I wanted to be a medical doctor, due to lack of guidance and counselling. You know when we were growing up, it’s either you want to be a lawyer, an engineer, or a doctor. I didn’t think I could be an entrepreneur, and I didn’t know I could do business. So I wanted to be a doctor, I put in for jamb, I didn’t pass the JAMB cut-off mark and microbiology was like the alternative, so I studied microbiology. In my third year, there was a long strike; I decided to do business. I used to buy and sell from a neighbour, who used to bring things from the UK. That was when I realised that I had the business instinct.
I then went to visit a friend, who just came back from the UK with another friend. Unfortunately, armed robbers came to the house and stole my other friend’s car.
So, while I was doing this small business, I had met a man who told me that I will make an outstanding marketer and that there was this GSM car alarm technology that was relatively new in Nigeria, I should come and market it for him. I didn’t take him seriously because I thought to myself that ‘who was going to steal my car.’ So when robbers stole my friend’s car, I called him to explain the technology to me and he did. I got curious. Curiosity led me to this business, and then I decided to make inquiries. I did my research, and I wrote to different companies in different countries. One man in India replied me; he explained the technology to me and told me that it was relatively new in Nigeria, and he was planning to come to Nigeria to set up the business for someone. So when he came to Nigeria, I went to see him. I bought one, put in my car, started to practice how it works, and basically, that was how I started. It started working in my car, and then I began to market it.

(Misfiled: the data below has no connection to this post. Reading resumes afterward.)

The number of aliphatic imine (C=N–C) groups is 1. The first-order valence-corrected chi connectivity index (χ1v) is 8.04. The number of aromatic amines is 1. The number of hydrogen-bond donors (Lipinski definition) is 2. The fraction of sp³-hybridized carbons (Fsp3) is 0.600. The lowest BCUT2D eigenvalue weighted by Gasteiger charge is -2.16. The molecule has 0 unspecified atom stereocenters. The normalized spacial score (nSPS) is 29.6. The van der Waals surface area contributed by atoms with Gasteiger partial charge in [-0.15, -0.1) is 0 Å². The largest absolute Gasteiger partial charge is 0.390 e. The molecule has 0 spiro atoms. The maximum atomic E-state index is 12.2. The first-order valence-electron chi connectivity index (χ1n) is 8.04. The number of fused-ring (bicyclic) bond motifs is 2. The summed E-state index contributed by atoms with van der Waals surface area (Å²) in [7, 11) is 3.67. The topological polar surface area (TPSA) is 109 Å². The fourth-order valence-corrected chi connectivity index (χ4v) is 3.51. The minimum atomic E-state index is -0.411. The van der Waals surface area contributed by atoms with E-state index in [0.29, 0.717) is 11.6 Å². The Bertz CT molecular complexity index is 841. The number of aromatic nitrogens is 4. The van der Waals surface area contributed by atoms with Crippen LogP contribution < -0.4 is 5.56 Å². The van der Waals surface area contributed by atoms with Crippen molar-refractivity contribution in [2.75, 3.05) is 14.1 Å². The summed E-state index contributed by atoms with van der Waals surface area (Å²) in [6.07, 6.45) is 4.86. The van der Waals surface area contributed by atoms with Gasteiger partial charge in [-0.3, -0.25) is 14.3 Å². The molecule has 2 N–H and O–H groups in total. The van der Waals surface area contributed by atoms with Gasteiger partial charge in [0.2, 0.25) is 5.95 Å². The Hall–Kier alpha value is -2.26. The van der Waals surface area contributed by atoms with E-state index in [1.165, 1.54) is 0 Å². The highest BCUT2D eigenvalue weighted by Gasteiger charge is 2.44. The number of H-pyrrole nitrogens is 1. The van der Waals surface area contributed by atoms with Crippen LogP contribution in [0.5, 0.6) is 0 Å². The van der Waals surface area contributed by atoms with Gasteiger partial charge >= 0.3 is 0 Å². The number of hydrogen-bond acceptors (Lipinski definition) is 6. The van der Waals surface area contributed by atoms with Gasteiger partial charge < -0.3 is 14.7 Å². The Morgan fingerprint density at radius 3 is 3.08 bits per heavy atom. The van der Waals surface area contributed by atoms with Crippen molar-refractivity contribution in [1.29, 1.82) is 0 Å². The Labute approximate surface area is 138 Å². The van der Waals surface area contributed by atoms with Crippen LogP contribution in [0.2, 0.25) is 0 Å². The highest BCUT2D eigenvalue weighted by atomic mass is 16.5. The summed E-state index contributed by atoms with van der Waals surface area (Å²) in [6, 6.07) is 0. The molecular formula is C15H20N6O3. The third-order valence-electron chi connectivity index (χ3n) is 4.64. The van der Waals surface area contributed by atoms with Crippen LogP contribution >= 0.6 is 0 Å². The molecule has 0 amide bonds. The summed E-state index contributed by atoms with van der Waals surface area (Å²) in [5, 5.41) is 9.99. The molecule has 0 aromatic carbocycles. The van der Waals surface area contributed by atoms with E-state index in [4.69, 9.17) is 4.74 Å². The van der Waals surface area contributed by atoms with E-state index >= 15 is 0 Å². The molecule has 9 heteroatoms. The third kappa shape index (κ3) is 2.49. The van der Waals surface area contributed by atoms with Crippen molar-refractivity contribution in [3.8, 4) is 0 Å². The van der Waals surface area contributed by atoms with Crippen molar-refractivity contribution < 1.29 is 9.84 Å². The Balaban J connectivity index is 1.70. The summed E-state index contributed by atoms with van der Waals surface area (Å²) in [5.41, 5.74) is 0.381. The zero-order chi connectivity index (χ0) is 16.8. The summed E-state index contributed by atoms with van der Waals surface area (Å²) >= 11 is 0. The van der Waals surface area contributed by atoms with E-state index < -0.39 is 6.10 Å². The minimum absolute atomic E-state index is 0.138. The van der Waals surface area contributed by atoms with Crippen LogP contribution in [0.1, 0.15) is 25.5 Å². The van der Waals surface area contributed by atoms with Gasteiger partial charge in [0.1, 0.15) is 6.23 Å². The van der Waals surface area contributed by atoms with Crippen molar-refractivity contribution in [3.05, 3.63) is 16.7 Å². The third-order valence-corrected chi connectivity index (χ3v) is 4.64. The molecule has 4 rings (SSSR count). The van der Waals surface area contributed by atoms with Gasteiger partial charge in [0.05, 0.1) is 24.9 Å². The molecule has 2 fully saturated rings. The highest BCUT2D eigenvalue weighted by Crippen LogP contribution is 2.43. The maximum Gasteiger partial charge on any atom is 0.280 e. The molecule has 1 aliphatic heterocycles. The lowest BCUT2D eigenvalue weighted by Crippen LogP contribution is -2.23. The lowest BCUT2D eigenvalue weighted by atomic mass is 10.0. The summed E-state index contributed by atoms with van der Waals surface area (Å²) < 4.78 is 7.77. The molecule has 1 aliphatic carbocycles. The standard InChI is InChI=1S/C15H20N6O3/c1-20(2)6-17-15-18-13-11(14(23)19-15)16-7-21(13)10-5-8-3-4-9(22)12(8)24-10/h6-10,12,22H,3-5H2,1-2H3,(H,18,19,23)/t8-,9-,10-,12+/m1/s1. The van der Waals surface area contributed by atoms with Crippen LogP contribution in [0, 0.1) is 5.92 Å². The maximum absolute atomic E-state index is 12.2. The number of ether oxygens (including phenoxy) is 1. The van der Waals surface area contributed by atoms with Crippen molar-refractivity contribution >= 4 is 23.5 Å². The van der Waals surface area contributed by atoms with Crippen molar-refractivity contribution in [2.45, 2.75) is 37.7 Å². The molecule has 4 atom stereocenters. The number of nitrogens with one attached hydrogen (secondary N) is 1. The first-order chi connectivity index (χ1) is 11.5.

Meanwhile, selling it was not an immediate success. It took such a long time; trying to make people understand it; eventually, it worked. My first job came from a pharmaceutical company, and I was like ‘wow.’ I made my first million, and I was like ‘just like that.’ Another post came in, from there another company and that is how it started.
How does the car tracking technology work in Nigeria?
You install a device in your car, from your mobile phone you can download an app, and you can view your vehicle wherever it is, wherever you are. So you do not have to be in Nigeria to be able to see your car. Wherever you are in the world, you can view your vehicle on your mobile phone. If the car is stolen, you send a message, and it shuts down the car, that is how it works.
So when you shut down the car, what’s next?